The stigma that haunts depression.

As a young woman, fully immersed into the professional world of business at a young age, working 40 long hours a week in a job with high levels of stress, low pay and the constant being around of negative people, it was no wonder I developed a severe depression.
In fact, I often say, it was just waiting to happen.

To my recollection, I can see myself a few months ago from now, deteriorating mentally, getting deeper and deeper into the abyss that was and is my depression.
I stopped being a person. I ineffectually became “dead”.

I had no hobbies, no interests, no real friends, I couldn’t even hold a conversation or sleep all night through.
My relationship was deeply suffering and falling apart because I no longer had interest in it.
And as my condition worsened, I began to walk out of work, lock myself away in toilets just to cry in the middle of the day for no apparent reason, I would have outbursts of emotion and when I finally reached breaking point, I tried to walk out of work of my own accord in a less than fit mental state, at ten in the morning.

The road to recovery has been a long ongoing process, and I am only a quarter of the way there even now, a month and a half since I sought professional help.
I still have negative thoughts sometimes. It’s been almost three weeks since I had serious suicidal thoughts and I still wake in the night dreaming of people from work. My hair is thinning and my dentist has told me that I am grinding my teeth in my sleep due to stress and that If I continue, I will need to invest in a mouth guard.
My doctor has referred me to a professional psychologist.

I have come across, within this time, a great number of people, who have told me “just snap out of it”, “just get on with it”, “you’re fine, you’re just a little upset and tired, you’ll be fine tomorrow”.
In all honesty, I’m sure that all these people meant well, but what they were actually doing, was damaging to my mind and my wellbeing.
I remember looking at them confused, thinking it’s been a year and a half now, why haven’t I snapped out of it yet?

The truth is, too many people believe depression is just a word that indicates a person is feeling low, feeling sad.
In fact, depression is a serious mental illness with the possibilities of life ruination and even death.

For much too long, I spent a period of time thinking “oh I’m okay, I’m just a little emotional” instead of taking myself seriously And getting the help I desperately needed.
I felt that my case wasn’t serious enough for a doctors examination.
Little did I realise that day by day, I was losing myself, I was losing my mind, I was losing everything.

If you are feeling stressed at work, low and sad or you are aware that your depression is worsening, I implore you to seek help immediately.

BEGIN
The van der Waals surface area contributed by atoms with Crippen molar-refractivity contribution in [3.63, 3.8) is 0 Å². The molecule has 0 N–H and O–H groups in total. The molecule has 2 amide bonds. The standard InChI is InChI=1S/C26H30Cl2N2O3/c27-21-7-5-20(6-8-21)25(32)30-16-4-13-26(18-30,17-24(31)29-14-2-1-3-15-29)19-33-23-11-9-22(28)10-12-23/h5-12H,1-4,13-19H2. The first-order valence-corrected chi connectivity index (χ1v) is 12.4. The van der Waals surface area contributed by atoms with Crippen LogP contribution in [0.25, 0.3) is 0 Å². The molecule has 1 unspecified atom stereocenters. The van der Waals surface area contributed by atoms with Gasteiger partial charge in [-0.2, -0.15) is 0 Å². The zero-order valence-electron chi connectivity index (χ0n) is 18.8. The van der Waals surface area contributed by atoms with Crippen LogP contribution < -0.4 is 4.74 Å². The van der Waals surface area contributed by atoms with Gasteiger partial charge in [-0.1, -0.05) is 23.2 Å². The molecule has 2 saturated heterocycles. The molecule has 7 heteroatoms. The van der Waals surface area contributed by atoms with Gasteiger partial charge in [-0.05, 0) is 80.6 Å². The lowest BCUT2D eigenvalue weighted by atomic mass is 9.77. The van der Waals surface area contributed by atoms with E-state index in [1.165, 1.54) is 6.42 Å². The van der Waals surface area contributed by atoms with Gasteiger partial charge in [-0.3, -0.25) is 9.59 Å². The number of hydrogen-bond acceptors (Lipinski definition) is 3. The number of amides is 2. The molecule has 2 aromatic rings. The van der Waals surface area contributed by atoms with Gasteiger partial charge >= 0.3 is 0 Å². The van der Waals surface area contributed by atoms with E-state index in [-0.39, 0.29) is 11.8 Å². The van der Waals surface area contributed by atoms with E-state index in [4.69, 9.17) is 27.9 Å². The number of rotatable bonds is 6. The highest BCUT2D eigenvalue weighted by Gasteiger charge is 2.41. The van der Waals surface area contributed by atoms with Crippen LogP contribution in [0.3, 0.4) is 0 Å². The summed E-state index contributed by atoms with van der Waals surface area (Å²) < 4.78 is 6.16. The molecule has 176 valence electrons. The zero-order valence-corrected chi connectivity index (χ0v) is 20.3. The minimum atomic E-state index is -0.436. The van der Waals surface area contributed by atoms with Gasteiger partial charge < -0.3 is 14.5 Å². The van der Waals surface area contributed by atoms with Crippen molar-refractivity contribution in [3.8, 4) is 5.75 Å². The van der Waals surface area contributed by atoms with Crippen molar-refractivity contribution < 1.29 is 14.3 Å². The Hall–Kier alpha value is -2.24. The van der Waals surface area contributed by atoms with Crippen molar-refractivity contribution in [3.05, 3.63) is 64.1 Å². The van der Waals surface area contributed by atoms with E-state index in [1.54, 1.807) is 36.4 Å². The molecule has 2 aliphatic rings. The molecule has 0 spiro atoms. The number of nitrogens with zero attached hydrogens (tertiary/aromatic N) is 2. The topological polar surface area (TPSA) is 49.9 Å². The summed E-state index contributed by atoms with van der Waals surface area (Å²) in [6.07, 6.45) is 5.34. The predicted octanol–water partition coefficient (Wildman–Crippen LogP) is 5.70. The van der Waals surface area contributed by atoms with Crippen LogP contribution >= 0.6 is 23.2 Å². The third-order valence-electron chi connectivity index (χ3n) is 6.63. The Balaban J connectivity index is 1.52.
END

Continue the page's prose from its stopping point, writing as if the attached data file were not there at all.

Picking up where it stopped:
Talk to your doctor

Take an immediate break from work

Spend some time with yourself, doing something for yourself. Run a bath, read a book, watch a movie, cook some food that you really enjoy eating, exercise, create art or write or play music!

Whatever you do, do not give up on yourself.
Listen to what your mind is telling you and take it seriously.
Please do not doubt yourself.
You are right, you know your mind and your body and you know how to take care of it.
Forget about the financial pleasure that work can bring and focus on yourself.
If you don’t, no one else will.

Please let me know what you think and drop me a comment.
I definitely want to hear your opinions.
Thank you!

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3 thoughts on “The stigma that haunts depression.

  1. blissfulignorancetabitha says:

    Depression is not feeling sad, it’s not having the ability to feel sad or anything for that matter. I have suffered depression on/off my entire life I think but finally received a medical diagnosis 2 weeks ago and have been put on medication despite my resistance. It has got to the stage where I am exhausted of pretending I can cope and I am ‘happy’.Simply exhausted! My thoughts are with you. Tx.

    • blueskybrightsunshine says:

      Tabitha,
      I agree with you completely 100%.
      I also felt that way every day, every moment around everyone. I had to be happy or I would be letting them down or not doing my job.
      So pretending was the only way forward and that broke me.

      I am really pleased that you sought medical help. It is the first step to recovery and at the end of it, you will feel like a new person. You will feel able to make choices again and be yourself. Well done!! You did the right thing.

      Thank you for your comment, your input is deeply appreciated.
      My thoughts are with you. Keep going!!
      Beth x

      • blissfulignorancetabitha says:

        Morning Beth,
        Thank you for your support. I am still stuck in the emptiness and hope so much that one day I will be able to feel again. x

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